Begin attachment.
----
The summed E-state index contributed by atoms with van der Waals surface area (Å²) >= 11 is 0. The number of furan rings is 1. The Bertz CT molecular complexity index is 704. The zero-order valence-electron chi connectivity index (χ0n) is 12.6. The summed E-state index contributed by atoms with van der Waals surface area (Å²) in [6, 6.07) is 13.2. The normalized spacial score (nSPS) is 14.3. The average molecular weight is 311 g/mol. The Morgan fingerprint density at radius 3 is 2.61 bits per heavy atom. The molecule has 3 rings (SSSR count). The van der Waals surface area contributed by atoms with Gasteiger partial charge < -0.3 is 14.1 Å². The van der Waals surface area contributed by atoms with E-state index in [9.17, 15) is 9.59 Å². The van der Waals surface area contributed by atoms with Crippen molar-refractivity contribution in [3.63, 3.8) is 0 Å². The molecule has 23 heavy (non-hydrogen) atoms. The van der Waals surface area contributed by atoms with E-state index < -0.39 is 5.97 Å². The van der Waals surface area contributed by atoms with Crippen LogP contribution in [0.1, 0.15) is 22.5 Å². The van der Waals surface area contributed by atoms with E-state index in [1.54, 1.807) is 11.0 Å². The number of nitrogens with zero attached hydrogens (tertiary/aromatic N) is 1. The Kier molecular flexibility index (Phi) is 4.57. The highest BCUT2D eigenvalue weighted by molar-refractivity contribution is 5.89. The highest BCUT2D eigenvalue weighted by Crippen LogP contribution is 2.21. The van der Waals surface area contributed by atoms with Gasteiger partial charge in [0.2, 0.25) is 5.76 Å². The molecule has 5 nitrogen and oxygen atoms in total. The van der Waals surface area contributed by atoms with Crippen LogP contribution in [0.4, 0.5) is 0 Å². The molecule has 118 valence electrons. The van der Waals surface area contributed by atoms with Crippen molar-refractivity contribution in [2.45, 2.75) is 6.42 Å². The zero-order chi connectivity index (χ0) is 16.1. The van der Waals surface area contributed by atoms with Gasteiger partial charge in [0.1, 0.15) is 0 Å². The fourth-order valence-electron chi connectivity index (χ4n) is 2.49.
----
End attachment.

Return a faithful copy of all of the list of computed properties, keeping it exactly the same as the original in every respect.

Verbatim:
The summed E-state index contributed by atoms with van der Waals surface area (Å²) >= 11 is 0. The number of furan rings is 1. The Bertz CT molecular complexity index is 704. The zero-order valence-electron chi connectivity index (χ0n) is 12.6. The summed E-state index contributed by atoms with van der Waals surface area (Å²) in [6, 6.07) is 13.2. The normalized spacial score (nSPS) is 14.3. The average molecular weight is 311 g/mol. The Morgan fingerprint density at radius 3 is 2.61 bits per heavy atom. The molecule has 3 rings (SSSR count). The van der Waals surface area contributed by atoms with Gasteiger partial charge < -0.3 is 14.1 Å². The van der Waals surface area contributed by atoms with E-state index in [9.17, 15) is 9.59 Å². The van der Waals surface area contributed by atoms with Crippen molar-refractivity contribution in [3.63, 3.8) is 0 Å². The molecule has 23 heavy (non-hydrogen) atoms. The van der Waals surface area contributed by atoms with E-state index < -0.39 is 5.97 Å². The van der Waals surface area contributed by atoms with Crippen LogP contribution in [0.1, 0.15) is 22.5 Å². The van der Waals surface area contributed by atoms with E-state index in [1.54, 1.807) is 11.0 Å². The number of nitrogens with zero attached hydrogens (tertiary/aromatic N) is 1. The Kier molecular flexibility index (Phi) is 4.57. The highest BCUT2D eigenvalue weighted by molar-refractivity contribution is 5.89. The highest BCUT2D eigenvalue weighted by Crippen LogP contribution is 2.21. The van der Waals surface area contributed by atoms with Gasteiger partial charge in [0.2, 0.25) is 5.76 Å². The molecule has 5 nitrogen and oxygen atoms in total. The van der Waals surface area contributed by atoms with Crippen LogP contribution in [0.4, 0.5) is 0 Å². The molecule has 118 valence electrons. The van der Waals surface area contributed by atoms with Crippen molar-refractivity contribution in [2.45, 2.75) is 6.42 Å². The zero-order chi connectivity index (χ0) is 16.1. The van der Waals surface area contributed by atoms with Gasteiger partial charge in [0.1, 0.15) is 0 Å². The fourth-order valence-electron chi connectivity index (χ4n) is 2.49.